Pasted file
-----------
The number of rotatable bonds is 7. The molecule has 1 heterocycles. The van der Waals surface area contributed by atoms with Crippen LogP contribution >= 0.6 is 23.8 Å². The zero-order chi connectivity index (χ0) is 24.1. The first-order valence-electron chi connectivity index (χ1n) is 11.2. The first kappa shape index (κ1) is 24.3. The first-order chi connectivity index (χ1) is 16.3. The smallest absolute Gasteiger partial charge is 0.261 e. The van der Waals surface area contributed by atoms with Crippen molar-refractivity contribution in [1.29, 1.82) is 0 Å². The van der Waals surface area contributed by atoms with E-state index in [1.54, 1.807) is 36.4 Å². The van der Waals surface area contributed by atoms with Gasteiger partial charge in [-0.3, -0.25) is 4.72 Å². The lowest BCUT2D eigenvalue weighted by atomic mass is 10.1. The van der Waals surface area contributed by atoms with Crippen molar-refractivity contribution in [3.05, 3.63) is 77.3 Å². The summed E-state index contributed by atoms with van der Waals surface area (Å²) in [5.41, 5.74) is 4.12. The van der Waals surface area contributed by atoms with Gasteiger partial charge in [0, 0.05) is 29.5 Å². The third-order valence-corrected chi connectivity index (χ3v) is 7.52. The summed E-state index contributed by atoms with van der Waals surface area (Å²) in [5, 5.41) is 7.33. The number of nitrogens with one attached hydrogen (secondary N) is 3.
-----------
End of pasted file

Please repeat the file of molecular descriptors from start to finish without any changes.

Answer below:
The number of rotatable bonds is 7. The molecule has 1 heterocycles. The van der Waals surface area contributed by atoms with Crippen LogP contribution >= 0.6 is 23.8 Å². The zero-order chi connectivity index (χ0) is 24.1. The first-order valence-electron chi connectivity index (χ1n) is 11.2. The first kappa shape index (κ1) is 24.3. The first-order chi connectivity index (χ1) is 16.3. The smallest absolute Gasteiger partial charge is 0.261 e. The van der Waals surface area contributed by atoms with Crippen molar-refractivity contribution in [1.29, 1.82) is 0 Å². The van der Waals surface area contributed by atoms with E-state index in [1.54, 1.807) is 36.4 Å². The van der Waals surface area contributed by atoms with Gasteiger partial charge in [-0.3, -0.25) is 4.72 Å². The lowest BCUT2D eigenvalue weighted by atomic mass is 10.1. The van der Waals surface area contributed by atoms with Crippen molar-refractivity contribution in [3.05, 3.63) is 77.3 Å². The summed E-state index contributed by atoms with van der Waals surface area (Å²) in [5.41, 5.74) is 4.12. The van der Waals surface area contributed by atoms with Gasteiger partial charge in [0, 0.05) is 29.5 Å². The third-order valence-corrected chi connectivity index (χ3v) is 7.52. The summed E-state index contributed by atoms with van der Waals surface area (Å²) in [5, 5.41) is 7.33. The number of nitrogens with one attached hydrogen (secondary N) is 3.